In his poem “Dust of Snow,” Robert Frost writes that a snow dusting Has given my heart / A change of mood rather than Has given a change of mood / To my heart. He does so out of attention to rhyme and meter, and probably also to avoid an awkward line like To my heart. But, as I described in last week’s column, even the non-poets among us make similar choices when determining how to phrase a sentence. When asking our neighbor whether she might give us some sugar, as opposed to asking her whether she’ll give some sugar to us, we are all influenced by which parts of our message we want to highlight and what we can reasonably expect our listeners to already know. We also try not to sound too stupid.
But I left out perhaps the most interesting factor of all: we are influenced by the other sentences we’ve recently heard or read.
Now, we certainly do not produce language in a vacuum. Our words are often a response to someone else’s, and if we did not tailor them accordingly, we would appear mad or narcissistic, and have no friends. But we also appear to be swayed by the structure of recently mentioned sentences when forming our own. We’re likelier to produce active constructions in a conversation filled with active constructions, and preposition datives when lots of things have been given or thrown or shown to other things. Even our children are susceptible. Psycholinguists call this phenomenon “syntactic priming.”
Some researchers believe that we store abstract representations of syntactic structures in memory, much the same way that we store representations for words. The act of retrieving the word dog from memory temporarily makes dog easier to access. Similarly, hearing or reading a sentence with a particular syntactic construction (and thus retrieving said construction) temporarily makes the whole construction more accessible. Then, with that construction ready and waiting, so long as we can use it to say what we want to say, we probably will. This is especially the case when our new sentence has a lot of lexical overlap—the same verb, for instance—as the original sentence.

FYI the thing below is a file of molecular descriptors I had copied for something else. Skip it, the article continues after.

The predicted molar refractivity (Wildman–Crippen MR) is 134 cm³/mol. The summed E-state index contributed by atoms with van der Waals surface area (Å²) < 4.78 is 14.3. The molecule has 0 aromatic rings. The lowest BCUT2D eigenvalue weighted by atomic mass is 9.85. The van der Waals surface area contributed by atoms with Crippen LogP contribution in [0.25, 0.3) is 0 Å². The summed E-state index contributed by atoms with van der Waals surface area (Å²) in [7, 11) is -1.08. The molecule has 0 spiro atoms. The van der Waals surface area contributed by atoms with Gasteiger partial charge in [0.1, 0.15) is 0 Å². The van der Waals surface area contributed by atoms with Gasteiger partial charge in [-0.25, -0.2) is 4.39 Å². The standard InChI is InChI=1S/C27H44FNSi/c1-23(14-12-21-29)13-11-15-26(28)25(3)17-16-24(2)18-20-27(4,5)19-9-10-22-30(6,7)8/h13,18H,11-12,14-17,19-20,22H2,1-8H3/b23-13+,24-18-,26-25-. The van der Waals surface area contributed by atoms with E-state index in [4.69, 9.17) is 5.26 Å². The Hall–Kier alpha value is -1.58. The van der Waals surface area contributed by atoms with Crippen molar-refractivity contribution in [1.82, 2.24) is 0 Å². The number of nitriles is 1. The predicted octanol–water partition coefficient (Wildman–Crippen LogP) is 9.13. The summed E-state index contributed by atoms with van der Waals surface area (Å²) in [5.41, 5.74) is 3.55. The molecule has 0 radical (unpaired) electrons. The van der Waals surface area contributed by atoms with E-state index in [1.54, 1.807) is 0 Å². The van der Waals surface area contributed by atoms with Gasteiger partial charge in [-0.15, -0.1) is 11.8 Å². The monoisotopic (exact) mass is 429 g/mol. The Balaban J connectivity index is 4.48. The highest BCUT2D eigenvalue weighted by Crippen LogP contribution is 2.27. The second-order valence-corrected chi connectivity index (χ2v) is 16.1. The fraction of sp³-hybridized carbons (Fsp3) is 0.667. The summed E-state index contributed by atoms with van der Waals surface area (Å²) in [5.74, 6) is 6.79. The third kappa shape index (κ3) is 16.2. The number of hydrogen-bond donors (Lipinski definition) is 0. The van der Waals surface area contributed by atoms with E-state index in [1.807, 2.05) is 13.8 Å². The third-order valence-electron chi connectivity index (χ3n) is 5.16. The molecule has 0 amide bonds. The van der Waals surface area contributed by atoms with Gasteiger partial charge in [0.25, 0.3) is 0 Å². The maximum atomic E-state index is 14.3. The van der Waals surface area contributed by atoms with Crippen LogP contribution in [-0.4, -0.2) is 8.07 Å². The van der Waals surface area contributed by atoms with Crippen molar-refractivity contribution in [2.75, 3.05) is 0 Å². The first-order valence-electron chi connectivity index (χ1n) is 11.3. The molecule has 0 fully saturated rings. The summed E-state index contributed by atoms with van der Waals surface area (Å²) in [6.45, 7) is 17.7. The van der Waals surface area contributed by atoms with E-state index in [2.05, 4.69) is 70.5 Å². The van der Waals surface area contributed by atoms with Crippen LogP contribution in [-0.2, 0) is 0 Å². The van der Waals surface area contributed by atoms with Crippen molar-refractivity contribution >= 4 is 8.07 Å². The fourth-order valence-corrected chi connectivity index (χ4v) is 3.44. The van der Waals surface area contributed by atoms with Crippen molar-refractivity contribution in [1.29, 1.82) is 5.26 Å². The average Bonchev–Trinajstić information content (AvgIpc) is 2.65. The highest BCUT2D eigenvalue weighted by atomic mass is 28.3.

Although syntactic priming most dramatically affects language production, several studies suggest it plays a role in comprehension as well. Let’s say your friend, a teacher, is venting about her day. Whew! she complains. First my car wouldn’t start, and then I noticed I’d left my cell phone at home. When I realized that a student had blown off an assignment, I was so frustrated that I berated the student at the podium. This last sentence can be interpreted in two ways: it could be that your friend did the berating from the podium (linguists call this “high attachment” because the ambiguous modifier at the podium attaches to the earlier of the two possibilities, the verb berated), or it could be that the student was at the podium while being berated (i.e., “low attachment” or connected to the later possibility, the noun student). The interpretation we are likely to go with appears to be influenced by whether we’ve recently encountered a sentence with a “high attachment” modifier, such as The driver ate sandwiches with his friend, or a sentence with a “low attachment” modifier, such as The driver ate sandwiches with peanut butter.
As one might summarize after an evening with Frost’s Collected Poems, should two constructions diverge in a yellow wood, we choose the one last mentioned. That makes a reliable difference.
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